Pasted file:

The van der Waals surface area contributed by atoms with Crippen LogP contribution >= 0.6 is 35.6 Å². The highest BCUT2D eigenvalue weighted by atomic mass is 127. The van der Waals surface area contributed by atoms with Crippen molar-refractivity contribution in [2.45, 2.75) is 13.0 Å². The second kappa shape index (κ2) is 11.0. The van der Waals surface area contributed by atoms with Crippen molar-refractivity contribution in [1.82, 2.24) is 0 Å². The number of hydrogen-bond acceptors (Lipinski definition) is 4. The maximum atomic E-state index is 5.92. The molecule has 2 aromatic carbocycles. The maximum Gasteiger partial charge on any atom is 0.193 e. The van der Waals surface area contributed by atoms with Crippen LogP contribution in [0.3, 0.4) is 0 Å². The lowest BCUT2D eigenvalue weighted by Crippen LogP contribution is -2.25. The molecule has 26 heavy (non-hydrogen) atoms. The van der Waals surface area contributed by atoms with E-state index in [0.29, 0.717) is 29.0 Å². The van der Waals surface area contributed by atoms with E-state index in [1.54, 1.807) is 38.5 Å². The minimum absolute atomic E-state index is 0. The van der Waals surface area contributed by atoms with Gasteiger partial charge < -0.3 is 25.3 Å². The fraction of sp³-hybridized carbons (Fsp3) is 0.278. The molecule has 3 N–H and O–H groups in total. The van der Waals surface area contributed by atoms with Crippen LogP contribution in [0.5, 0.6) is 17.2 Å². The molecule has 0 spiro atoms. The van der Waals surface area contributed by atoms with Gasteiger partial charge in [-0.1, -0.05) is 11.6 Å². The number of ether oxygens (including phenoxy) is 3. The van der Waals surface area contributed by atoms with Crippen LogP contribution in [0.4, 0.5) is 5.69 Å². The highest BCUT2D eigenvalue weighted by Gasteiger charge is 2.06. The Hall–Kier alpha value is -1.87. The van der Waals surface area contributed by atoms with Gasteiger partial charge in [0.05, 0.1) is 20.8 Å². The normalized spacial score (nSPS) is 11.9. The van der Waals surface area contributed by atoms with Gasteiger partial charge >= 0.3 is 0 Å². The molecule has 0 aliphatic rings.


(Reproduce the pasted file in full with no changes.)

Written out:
The van der Waals surface area contributed by atoms with Crippen LogP contribution >= 0.6 is 35.6 Å². The highest BCUT2D eigenvalue weighted by atomic mass is 127. The van der Waals surface area contributed by atoms with Crippen molar-refractivity contribution in [2.45, 2.75) is 13.0 Å². The second kappa shape index (κ2) is 11.0. The van der Waals surface area contributed by atoms with Crippen molar-refractivity contribution in [1.82, 2.24) is 0 Å². The number of hydrogen-bond acceptors (Lipinski definition) is 4. The maximum atomic E-state index is 5.92. The molecule has 2 aromatic carbocycles. The maximum Gasteiger partial charge on any atom is 0.193 e. The van der Waals surface area contributed by atoms with Crippen LogP contribution in [0.3, 0.4) is 0 Å². The lowest BCUT2D eigenvalue weighted by Crippen LogP contribution is -2.25. The molecule has 26 heavy (non-hydrogen) atoms. The van der Waals surface area contributed by atoms with E-state index in [0.29, 0.717) is 29.0 Å². The van der Waals surface area contributed by atoms with E-state index in [1.54, 1.807) is 38.5 Å². The minimum absolute atomic E-state index is 0. The van der Waals surface area contributed by atoms with Gasteiger partial charge < -0.3 is 25.3 Å². The fraction of sp³-hybridized carbons (Fsp3) is 0.278. The molecule has 3 N–H and O–H groups in total. The van der Waals surface area contributed by atoms with Crippen LogP contribution in [0.5, 0.6) is 17.2 Å². The molecule has 0 spiro atoms. The van der Waals surface area contributed by atoms with Gasteiger partial charge in [-0.1, -0.05) is 11.6 Å². The number of ether oxygens (including phenoxy) is 3. The van der Waals surface area contributed by atoms with Crippen LogP contribution in [0.4, 0.5) is 5.69 Å². The highest BCUT2D eigenvalue weighted by Gasteiger charge is 2.06. The Hall–Kier alpha value is -1.87. The van der Waals surface area contributed by atoms with Gasteiger partial charge in [0.05, 0.1) is 20.8 Å². The normalized spacial score (nSPS) is 11.9. The van der Waals surface area contributed by atoms with Gasteiger partial charge >= 0.3 is 0 Å². The molecule has 0 aliphatic rings.